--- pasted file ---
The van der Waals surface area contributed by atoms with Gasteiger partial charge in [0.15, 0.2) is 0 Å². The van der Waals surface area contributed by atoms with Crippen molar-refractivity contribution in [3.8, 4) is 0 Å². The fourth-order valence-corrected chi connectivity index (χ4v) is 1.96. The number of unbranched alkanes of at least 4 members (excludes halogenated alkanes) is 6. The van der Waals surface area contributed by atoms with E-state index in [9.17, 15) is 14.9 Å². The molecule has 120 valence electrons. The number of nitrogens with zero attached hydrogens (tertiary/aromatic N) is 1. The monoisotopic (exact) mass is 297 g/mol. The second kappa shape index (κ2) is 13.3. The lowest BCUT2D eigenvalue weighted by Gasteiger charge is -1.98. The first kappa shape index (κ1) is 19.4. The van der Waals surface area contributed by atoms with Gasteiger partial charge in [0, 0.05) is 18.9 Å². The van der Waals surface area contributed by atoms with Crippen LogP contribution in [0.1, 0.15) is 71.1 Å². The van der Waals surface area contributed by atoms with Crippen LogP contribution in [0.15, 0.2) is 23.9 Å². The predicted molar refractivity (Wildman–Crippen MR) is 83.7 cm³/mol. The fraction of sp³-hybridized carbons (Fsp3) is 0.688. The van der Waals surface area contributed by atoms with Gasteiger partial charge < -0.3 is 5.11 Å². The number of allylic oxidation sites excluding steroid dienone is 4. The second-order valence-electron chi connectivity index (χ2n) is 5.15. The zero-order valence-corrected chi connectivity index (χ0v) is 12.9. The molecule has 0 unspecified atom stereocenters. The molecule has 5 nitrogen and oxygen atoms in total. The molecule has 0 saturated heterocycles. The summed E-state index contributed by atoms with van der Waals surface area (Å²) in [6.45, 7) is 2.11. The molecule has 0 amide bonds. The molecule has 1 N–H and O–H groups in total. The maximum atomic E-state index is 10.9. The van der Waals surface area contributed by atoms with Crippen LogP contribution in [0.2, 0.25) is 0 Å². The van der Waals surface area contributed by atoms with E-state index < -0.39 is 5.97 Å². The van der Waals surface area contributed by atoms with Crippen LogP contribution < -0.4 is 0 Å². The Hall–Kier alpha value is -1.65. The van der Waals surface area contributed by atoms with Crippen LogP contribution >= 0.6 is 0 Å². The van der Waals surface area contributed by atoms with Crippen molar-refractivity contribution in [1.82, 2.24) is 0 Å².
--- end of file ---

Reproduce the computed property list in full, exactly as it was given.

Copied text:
The van der Waals surface area contributed by atoms with Gasteiger partial charge in [0.15, 0.2) is 0 Å². The van der Waals surface area contributed by atoms with Crippen molar-refractivity contribution in [3.8, 4) is 0 Å². The fourth-order valence-corrected chi connectivity index (χ4v) is 1.96. The number of unbranched alkanes of at least 4 members (excludes halogenated alkanes) is 6. The van der Waals surface area contributed by atoms with E-state index in [9.17, 15) is 14.9 Å². The molecule has 120 valence electrons. The number of nitrogens with zero attached hydrogens (tertiary/aromatic N) is 1. The monoisotopic (exact) mass is 297 g/mol. The second kappa shape index (κ2) is 13.3. The lowest BCUT2D eigenvalue weighted by Gasteiger charge is -1.98. The first kappa shape index (κ1) is 19.4. The van der Waals surface area contributed by atoms with Gasteiger partial charge in [0, 0.05) is 18.9 Å². The van der Waals surface area contributed by atoms with Crippen LogP contribution in [0.1, 0.15) is 71.1 Å². The van der Waals surface area contributed by atoms with Crippen LogP contribution in [0.15, 0.2) is 23.9 Å². The predicted molar refractivity (Wildman–Crippen MR) is 83.7 cm³/mol. The fraction of sp³-hybridized carbons (Fsp3) is 0.688. The van der Waals surface area contributed by atoms with Gasteiger partial charge < -0.3 is 5.11 Å². The number of allylic oxidation sites excluding steroid dienone is 4. The second-order valence-electron chi connectivity index (χ2n) is 5.15. The zero-order valence-corrected chi connectivity index (χ0v) is 12.9. The molecule has 0 unspecified atom stereocenters. The molecule has 5 nitrogen and oxygen atoms in total. The molecule has 0 saturated heterocycles. The summed E-state index contributed by atoms with van der Waals surface area (Å²) in [6.45, 7) is 2.11. The molecule has 0 amide bonds. The molecule has 1 N–H and O–H groups in total. The maximum atomic E-state index is 10.9. The van der Waals surface area contributed by atoms with Crippen LogP contribution in [0.2, 0.25) is 0 Å². The van der Waals surface area contributed by atoms with E-state index < -0.39 is 5.97 Å². The van der Waals surface area contributed by atoms with Crippen LogP contribution < -0.4 is 0 Å². The Hall–Kier alpha value is -1.65. The van der Waals surface area contributed by atoms with Crippen LogP contribution >= 0.6 is 0 Å². The van der Waals surface area contributed by atoms with Crippen molar-refractivity contribution in [1.82, 2.24) is 0 Å².